Study: Agriculture in Canada
Canada has more than 50.5 million hectares of agricultural land classified as dependable agricultural land—areas deemed suitable for long-term cultivation. From 2001 to 2011, farm area located on dependable agricultural land declined by 969 802 hectares (-2.6%), according to "Agriculture in Canada," a new study in Human Activity and the Environment.
Ecological infrastructure for agriculture
Not all land is suitable for agriculture. Crop production depends on the proper ecological infrastructure, such as the right combination of soil, climate, water and other environmental factors.
From 2000 to 2011, settled area on dependable agricultural land increased by 219 511 hectares (+19%). The largest increase occurred in the Mixed Wood Plains ecozone, a region bounded by Lakes Huron, Erie and Ontario in the south and that extends along the St. Lawrence River to Québec City. Here, settled area on dependable agricultural land grew by 128 030 hectares (+27%). Over half of this growth came from the Greater Golden Horseshoe, an area including the Greater Toronto Area (see Map 3.2 in the article "Measuring ecosystem goods and services in Canada," published in Human Activity and the Environment in 2013).
In 2011, agricultural activity was most heavily concentrated in the Prairies ecozone. Farms occupied more than 75% of the total land area for many ecodistricts in the Prairies ecozone, as well as some in the Mixed Wood Plains and Boreal Plains ecozones.
Goods and services from agricultural ecosystems
In 2012, agricultural ecosystems supported the production of more than 134 million tonnes of farm output, with farm cash receipts of $54.2 billion. By weight, food and fodder crops, including wheat, canola, potatoes, fruit, vegetables and hay, accounted for 90% of the output of agriculture in 2012.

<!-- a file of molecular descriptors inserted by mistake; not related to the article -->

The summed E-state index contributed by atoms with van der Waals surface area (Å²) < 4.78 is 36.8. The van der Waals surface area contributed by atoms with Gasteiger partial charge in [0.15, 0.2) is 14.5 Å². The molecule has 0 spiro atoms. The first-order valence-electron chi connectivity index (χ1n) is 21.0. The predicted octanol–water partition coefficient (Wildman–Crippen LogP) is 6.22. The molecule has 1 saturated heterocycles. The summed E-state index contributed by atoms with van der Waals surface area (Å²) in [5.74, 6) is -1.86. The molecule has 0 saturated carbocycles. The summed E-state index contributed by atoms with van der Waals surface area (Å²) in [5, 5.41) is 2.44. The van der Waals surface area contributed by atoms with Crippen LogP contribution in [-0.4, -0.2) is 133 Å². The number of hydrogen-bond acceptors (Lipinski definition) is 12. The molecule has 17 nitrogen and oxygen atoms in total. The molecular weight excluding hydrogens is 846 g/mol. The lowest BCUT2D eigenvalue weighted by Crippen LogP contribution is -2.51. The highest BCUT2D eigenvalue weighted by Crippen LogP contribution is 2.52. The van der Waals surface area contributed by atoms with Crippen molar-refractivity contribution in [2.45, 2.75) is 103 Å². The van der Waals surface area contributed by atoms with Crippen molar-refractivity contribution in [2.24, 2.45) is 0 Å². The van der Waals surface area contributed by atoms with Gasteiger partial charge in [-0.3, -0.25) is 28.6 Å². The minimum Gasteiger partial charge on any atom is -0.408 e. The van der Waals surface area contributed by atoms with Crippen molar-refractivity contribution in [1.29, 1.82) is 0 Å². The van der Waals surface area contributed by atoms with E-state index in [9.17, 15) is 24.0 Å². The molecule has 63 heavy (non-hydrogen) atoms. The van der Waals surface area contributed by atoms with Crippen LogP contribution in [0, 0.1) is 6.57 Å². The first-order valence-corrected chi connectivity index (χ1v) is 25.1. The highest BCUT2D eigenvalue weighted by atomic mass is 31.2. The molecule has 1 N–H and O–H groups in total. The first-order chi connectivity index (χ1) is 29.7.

Agricultural landscapes are also valued for their potential to provide other ecosystem services, such as the provision of wildlife habitat, pollination, water purification and regulation and cultural services. In 2011, woodlands and wetlands accounted for 8% of farm area, while natural pasture made up a further 23%.
Pesticides are applied to agricultural crops to prevent losses from weeds, insects, fungi and parasites. While pesticides can help maintain crop yields and quality, they also have the potential to have negative environmental effects, such as contaminating surface water and groundwater.
In 2011, 69% of Canadian crop farms reported applying herbicides, 15% employed insecticides and 23% used fungicides. Saskatchewan and Manitoba crop farms had the highest share of herbicide application in 2011, while insecticide application was more common in the Atlantic provinces and British Columbia. Fungicide application was most frequent in Manitoba and least common in Quebec.
To reduce the use of pesticides, farmers are also using a number of alternative methods of pest control.
In 2011, 55% of crop farms used crop rotation to disrupt pest cycles. Ontario, Saskatchewan, Manitoba and Alberta crop farms led the way in this method of pest control, according to data from the Farm Environmental Management Survey.
A number of farmers made capital investments in 2011 connected to the environment. Among this group, producers invested an average of $6,810 per farm on environmental protection improvements, $47,480 on manure storage construction and $17,701 on pesticide, chemical and fuel storage construction. In Quebec and Manitoba, farmers reported the highest average spending on manure storage construction in 2011. Alberta farmers, on average, outspent their counterparts in other parts of the country on pesticide, chemical and fuel storage construction.
Proportion of crop farms using commercial fertilizers and pesticides, by province or region, 2011
Note to readers
Many of the statistics in this report are presented using geographical classifications that focus on ecological and hydrographical characteristics of the earth's surface, rather than administrative boundaries such as provinces and municipalities.
The Ecological Framework of Canada divides the country into 15 terrestrial ecozones that share common ecological characteristics, such as climate, physiography, vegetation, soil, water, fauna and land use (see Map 1 in the article "Measuring ecosystem goods and services in Canada," published in Human Activity and the Environment in 2013).
Ecozones can be further broken down into 53 ecoprovinces, 194 ecoregions and 1,021 ecodistricts, each characterized by greater levels of detail on regional ecological characteristics.
The study "Agriculture in Canada" is now available in the publication Human Activity and the Environment, 2014 (Catalogue number16-201-X). From the Browse by key resource module of our website under Publications, choose All subjects, then Environment.
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